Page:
To learn more about the Station 32 Project and the initial studies conducted, read the Project 32 Preliminary Report from January 1969.


Masonic Cancer Hospital 50th anniversary

The University of Minnesota and the Masonic Grand Lodge A.F. & A.M. of Minnesota celebrated the 50th anniversary of the dedication of the Masonic Cancer Hospital at the University of Minnesota on Saturday, October 4th.

Planning for the hospital and fund raising activities began in 1955 with the establishment of the Masonic Cancer Relief Committee of Minnesota. The Grand Lodge of Minnesota originally pledged to provide $500,000 for the construction of the hospital but quickly raised the 1 million dollars to fund the entire project.

Harold Diehl, dean of the College of Medical Sciences, described the effort to build the hospital as “one of the most humanitarian enterprises that has ever come to my attention.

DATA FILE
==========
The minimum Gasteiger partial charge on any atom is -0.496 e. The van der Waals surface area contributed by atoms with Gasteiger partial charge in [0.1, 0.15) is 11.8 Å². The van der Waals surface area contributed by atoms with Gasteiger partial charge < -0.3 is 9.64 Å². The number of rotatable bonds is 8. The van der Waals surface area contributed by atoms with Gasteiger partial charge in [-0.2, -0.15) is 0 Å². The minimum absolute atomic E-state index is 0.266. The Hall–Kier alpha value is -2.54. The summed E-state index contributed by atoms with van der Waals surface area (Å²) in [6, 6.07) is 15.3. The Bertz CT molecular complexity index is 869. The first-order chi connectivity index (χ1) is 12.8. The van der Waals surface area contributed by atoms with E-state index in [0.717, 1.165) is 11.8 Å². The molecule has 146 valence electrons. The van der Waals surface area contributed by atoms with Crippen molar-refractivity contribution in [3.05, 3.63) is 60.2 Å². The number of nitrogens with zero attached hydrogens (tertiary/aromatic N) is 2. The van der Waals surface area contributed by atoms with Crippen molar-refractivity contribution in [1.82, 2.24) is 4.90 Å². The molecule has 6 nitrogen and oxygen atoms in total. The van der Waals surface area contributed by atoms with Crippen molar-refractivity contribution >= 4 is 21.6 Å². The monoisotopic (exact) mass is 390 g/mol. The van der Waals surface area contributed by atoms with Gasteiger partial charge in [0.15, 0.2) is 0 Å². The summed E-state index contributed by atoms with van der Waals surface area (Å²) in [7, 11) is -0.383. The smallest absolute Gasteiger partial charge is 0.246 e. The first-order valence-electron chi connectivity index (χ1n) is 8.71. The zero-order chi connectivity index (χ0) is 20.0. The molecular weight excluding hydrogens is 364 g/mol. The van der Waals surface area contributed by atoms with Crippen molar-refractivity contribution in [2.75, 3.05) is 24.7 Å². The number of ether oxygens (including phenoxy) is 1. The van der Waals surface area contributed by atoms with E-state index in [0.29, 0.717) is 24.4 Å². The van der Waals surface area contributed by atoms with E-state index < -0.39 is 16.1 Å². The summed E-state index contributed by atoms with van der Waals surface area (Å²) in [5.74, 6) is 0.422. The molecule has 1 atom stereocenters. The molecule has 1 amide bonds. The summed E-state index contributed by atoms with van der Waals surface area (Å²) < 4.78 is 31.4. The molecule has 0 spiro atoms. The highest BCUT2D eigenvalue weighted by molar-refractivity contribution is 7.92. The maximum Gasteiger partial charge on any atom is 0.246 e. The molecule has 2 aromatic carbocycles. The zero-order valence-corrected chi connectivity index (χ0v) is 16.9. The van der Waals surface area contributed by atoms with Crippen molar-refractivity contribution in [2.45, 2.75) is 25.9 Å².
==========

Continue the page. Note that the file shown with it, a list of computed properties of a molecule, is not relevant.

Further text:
Look through the 1958 dedication booklet below to learn more about the establishment of the Masonic Memorial Cancer Hospital at the University of Minnesota.



In September 30, 1846 William Morton used ether to assist extracting a tooth from a patient in his dental office. Two weeks later he repeated the technique in front of an audience of his peers at Massachusetts General Hospital. The success of the ether demonstration ushered in a new era in surgical anesthesia.

Over forty years later, the use of ether and nitrous oxide were prevalent in surgical operations but still poorly adopted by many for dental procedures. The 1889-1890 Catalogue for the newly created College of Dentistry listed instruction in the administration of ether and nitrous oxide as a part of the curriculum. According to Mellor Holland’s A History of the University of Minnesota School of Dentistry: 1888-1988, cocaine was the primary local anesthetic available at the time. The clinical instruction and opportunity to administer the gases to patients at the infirmary offered dental students an opportunity to learn practical skills that exceeded common practice.